I have no interest in being accepted by Bollywood. It makes no difference to me. I am going to continue to make the music I want to make, because that’s who I am. If a project comes along that I believe in, with someone that I look up to and admire their work, I will happily contribute but not because I want to be involved in Bollywood, but because I believe in that specific project.
It’s great my sound has been getting some recognition, but that’s not really what we set out to do. I just want to make music that I believe in and if some of that finds its way into Bollywood – that’s great, but it was never the goal. I’m just happy to be working with people like Anurag who believe in pushing the envelope.
Your music involves a lot of local Indian percussion. Do you travel and record street musicians playing or do you invite them to the studio and record them?
I’ve done both. I have travelled around the country recording regional musicians in their typical environments like temples and villages. I did of a lot of this while I was on Sound Trippin with MTV. I have also had musicians come into the studio and record specific melodies or parts that I need for a specific song. I will hum them the melody and direct them while they are playing in the studio.
A large part of the sounds you hear and actually what a lot of people identify as the Nucleya sound, is actually how I design my drums and percussion using VST [Virtual Studio Technology] plugins on my DAW [Digital Audio Workstation]. I spend a lot of time shaping sounds, and I think those sounds are what people have gravitated towards and identified as unique.
Homegrown electronic dance music has exploded in India over the past few years, with you being the poster boy at the moment. To what would you credit this phenomenon?
I think a massive amount of credit lies with Jalebee Cartel and MIDIval Punditz, who were really the pioneers of getting audiences in India to experience electronic music live. I think it’s also really important to recognise how influential Sunburn has actually been in the growth of electronic music in India. Through their various properties – Sunburn Festival, Arena, Reload, Campus – they have definitely exposed more people in India to electronic music than any other promoter.
Simultaneously, international electronic acts started looking at India as a viable touring option. It’s a country with a massive English speaking population, cheap data and 600 million smartphone users. It just became too big for the international acts to ignore anymore and I think that really opened a lot of people up to electronic music because it was an alternative to Bollywood.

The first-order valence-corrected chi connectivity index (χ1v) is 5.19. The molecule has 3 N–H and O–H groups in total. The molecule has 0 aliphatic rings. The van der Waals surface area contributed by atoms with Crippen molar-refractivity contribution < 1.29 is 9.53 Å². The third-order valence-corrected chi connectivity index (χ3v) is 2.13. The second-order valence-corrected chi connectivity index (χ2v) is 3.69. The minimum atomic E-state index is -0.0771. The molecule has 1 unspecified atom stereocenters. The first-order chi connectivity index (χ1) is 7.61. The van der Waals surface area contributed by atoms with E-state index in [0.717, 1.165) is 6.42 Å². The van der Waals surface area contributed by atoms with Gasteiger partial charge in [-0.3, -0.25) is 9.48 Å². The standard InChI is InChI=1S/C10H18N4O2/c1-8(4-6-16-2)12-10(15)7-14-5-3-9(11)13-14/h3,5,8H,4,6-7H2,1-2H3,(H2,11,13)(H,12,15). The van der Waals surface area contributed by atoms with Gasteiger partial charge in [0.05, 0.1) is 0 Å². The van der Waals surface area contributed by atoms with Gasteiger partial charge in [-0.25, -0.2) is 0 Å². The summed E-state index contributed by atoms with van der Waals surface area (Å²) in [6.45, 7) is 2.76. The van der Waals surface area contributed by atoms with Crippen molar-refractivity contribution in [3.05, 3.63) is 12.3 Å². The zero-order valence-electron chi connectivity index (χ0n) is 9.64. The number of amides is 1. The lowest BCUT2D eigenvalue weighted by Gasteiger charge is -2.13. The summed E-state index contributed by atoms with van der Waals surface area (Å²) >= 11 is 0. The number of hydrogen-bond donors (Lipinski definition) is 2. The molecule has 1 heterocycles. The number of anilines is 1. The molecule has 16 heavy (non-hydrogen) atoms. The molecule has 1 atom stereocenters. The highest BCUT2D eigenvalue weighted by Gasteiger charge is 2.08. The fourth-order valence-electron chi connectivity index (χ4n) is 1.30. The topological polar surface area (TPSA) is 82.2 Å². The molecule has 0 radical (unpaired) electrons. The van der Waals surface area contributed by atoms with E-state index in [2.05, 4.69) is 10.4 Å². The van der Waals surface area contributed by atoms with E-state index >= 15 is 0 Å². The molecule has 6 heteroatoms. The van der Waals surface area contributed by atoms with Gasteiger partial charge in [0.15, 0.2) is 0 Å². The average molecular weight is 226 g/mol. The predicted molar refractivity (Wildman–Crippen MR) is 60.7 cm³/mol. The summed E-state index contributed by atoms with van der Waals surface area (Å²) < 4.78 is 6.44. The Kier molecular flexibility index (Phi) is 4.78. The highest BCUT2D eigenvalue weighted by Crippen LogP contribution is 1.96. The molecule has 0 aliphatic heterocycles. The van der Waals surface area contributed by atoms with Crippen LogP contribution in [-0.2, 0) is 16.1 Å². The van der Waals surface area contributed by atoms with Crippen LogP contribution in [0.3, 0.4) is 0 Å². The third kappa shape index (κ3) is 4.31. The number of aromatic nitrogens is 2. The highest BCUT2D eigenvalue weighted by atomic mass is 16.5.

Your music has bridged the gap between the Sunburn-going crowds and listeners from small towns. How is this possible?
I think it’s mainly a combination of two things. First, making the music available for free download. This removes any barrier between the fans and the music. In India a lot of the audience we are trying to speak to don’t have credit cards or iTunes accounts, so we just want to make the music as accessible as possible. Secondly, the way we have approached our live shows. The colleges were really where we focused our attention first and from there onto festivals.
Also, we wanted each show to be large than life. Hence very often, we spent our own money on special effects, pyro, hiring the right VJ, getting visual content created. It’s something we have put a lot of effort into and has developed over time.
What are you working on in 2018?
I am currently touring the SUB Cinema live show, which is an AV [audio-visual] show that combines audio and video bits working in sync with each other. There’s a bunch of SFX and pyro and the shows have all been fairly large scale, so that has been a lot of fun.
As far as music goes, I am working on my next full length album, which will be the follow up to Raja Baja. This will be coming out towards the latter half of the year, and it will be all completely brand new music and feature a bunch of fairly high profile collaborators.